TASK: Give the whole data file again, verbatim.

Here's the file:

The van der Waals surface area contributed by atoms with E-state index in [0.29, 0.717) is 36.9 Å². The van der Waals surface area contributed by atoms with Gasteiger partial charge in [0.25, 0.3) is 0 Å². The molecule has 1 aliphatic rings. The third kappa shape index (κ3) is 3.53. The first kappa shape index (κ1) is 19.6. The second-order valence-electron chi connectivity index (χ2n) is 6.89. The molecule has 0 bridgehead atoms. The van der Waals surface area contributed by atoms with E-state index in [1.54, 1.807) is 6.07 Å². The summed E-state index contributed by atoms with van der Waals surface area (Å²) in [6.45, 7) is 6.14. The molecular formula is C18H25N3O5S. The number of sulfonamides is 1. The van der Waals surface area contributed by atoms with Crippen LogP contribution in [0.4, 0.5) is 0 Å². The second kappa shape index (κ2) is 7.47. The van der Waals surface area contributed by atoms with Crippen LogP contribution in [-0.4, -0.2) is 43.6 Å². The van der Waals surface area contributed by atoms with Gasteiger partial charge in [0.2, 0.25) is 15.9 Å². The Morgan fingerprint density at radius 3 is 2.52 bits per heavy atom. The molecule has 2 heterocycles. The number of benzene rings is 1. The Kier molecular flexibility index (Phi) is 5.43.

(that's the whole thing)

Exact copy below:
The van der Waals surface area contributed by atoms with E-state index in [0.29, 0.717) is 36.9 Å². The van der Waals surface area contributed by atoms with Gasteiger partial charge in [0.25, 0.3) is 0 Å². The molecule has 1 aliphatic rings. The third kappa shape index (κ3) is 3.53. The first kappa shape index (κ1) is 19.6. The second-order valence-electron chi connectivity index (χ2n) is 6.89. The molecule has 0 bridgehead atoms. The van der Waals surface area contributed by atoms with E-state index in [1.54, 1.807) is 6.07 Å². The summed E-state index contributed by atoms with van der Waals surface area (Å²) in [6.45, 7) is 6.14. The molecular formula is C18H25N3O5S. The number of sulfonamides is 1. The van der Waals surface area contributed by atoms with Crippen LogP contribution in [0.4, 0.5) is 0 Å². The second kappa shape index (κ2) is 7.47. The van der Waals surface area contributed by atoms with Crippen LogP contribution in [-0.4, -0.2) is 43.6 Å². The van der Waals surface area contributed by atoms with Gasteiger partial charge in [0.2, 0.25) is 15.9 Å². The Morgan fingerprint density at radius 3 is 2.52 bits per heavy atom. The molecule has 2 heterocycles. The number of benzene rings is 1. The Kier molecular flexibility index (Phi) is 5.43.